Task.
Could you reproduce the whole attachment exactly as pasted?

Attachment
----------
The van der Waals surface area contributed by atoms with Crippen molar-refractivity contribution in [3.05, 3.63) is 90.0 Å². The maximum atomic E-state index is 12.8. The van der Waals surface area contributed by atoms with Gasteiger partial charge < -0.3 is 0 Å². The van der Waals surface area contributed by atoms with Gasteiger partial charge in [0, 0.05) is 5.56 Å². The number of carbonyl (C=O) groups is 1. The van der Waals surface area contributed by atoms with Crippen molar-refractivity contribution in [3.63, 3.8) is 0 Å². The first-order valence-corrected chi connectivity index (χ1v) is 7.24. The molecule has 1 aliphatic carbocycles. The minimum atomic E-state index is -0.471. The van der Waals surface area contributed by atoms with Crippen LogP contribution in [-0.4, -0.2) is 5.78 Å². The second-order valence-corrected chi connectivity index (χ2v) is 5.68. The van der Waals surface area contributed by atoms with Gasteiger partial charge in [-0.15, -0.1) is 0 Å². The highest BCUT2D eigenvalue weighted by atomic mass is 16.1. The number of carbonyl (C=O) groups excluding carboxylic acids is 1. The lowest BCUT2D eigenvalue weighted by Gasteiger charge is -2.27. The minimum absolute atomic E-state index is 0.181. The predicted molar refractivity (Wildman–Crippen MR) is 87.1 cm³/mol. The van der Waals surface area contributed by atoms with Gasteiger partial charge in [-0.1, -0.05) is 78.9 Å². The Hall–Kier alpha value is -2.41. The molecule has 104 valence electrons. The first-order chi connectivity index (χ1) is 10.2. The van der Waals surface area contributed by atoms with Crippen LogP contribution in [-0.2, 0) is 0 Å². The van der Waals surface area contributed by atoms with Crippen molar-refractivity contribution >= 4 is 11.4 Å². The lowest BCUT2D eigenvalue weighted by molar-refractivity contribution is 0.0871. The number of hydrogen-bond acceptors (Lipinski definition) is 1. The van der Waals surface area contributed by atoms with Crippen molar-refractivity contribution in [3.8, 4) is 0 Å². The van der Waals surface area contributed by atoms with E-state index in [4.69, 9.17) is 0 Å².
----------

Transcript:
The van der Waals surface area contributed by atoms with Crippen molar-refractivity contribution in [3.05, 3.63) is 90.0 Å². The maximum atomic E-state index is 12.8. The van der Waals surface area contributed by atoms with Gasteiger partial charge < -0.3 is 0 Å². The van der Waals surface area contributed by atoms with Gasteiger partial charge in [0, 0.05) is 5.56 Å². The number of carbonyl (C=O) groups is 1. The van der Waals surface area contributed by atoms with Crippen molar-refractivity contribution in [3.63, 3.8) is 0 Å². The first-order valence-corrected chi connectivity index (χ1v) is 7.24. The molecule has 1 aliphatic carbocycles. The minimum atomic E-state index is -0.471. The van der Waals surface area contributed by atoms with Crippen LogP contribution in [-0.4, -0.2) is 5.78 Å². The second-order valence-corrected chi connectivity index (χ2v) is 5.68. The van der Waals surface area contributed by atoms with Gasteiger partial charge in [-0.15, -0.1) is 0 Å². The highest BCUT2D eigenvalue weighted by atomic mass is 16.1. The number of carbonyl (C=O) groups excluding carboxylic acids is 1. The lowest BCUT2D eigenvalue weighted by Gasteiger charge is -2.27. The minimum absolute atomic E-state index is 0.181. The predicted molar refractivity (Wildman–Crippen MR) is 87.1 cm³/mol. The van der Waals surface area contributed by atoms with Gasteiger partial charge in [-0.1, -0.05) is 78.9 Å². The Hall–Kier alpha value is -2.41. The molecule has 104 valence electrons. The first-order chi connectivity index (χ1) is 10.2. The van der Waals surface area contributed by atoms with Crippen LogP contribution in [-0.2, 0) is 0 Å². The van der Waals surface area contributed by atoms with Crippen molar-refractivity contribution >= 4 is 11.4 Å². The lowest BCUT2D eigenvalue weighted by molar-refractivity contribution is 0.0871. The number of hydrogen-bond acceptors (Lipinski definition) is 1. The van der Waals surface area contributed by atoms with Crippen molar-refractivity contribution in [3.8, 4) is 0 Å². The van der Waals surface area contributed by atoms with E-state index in [4.69, 9.17) is 0 Å².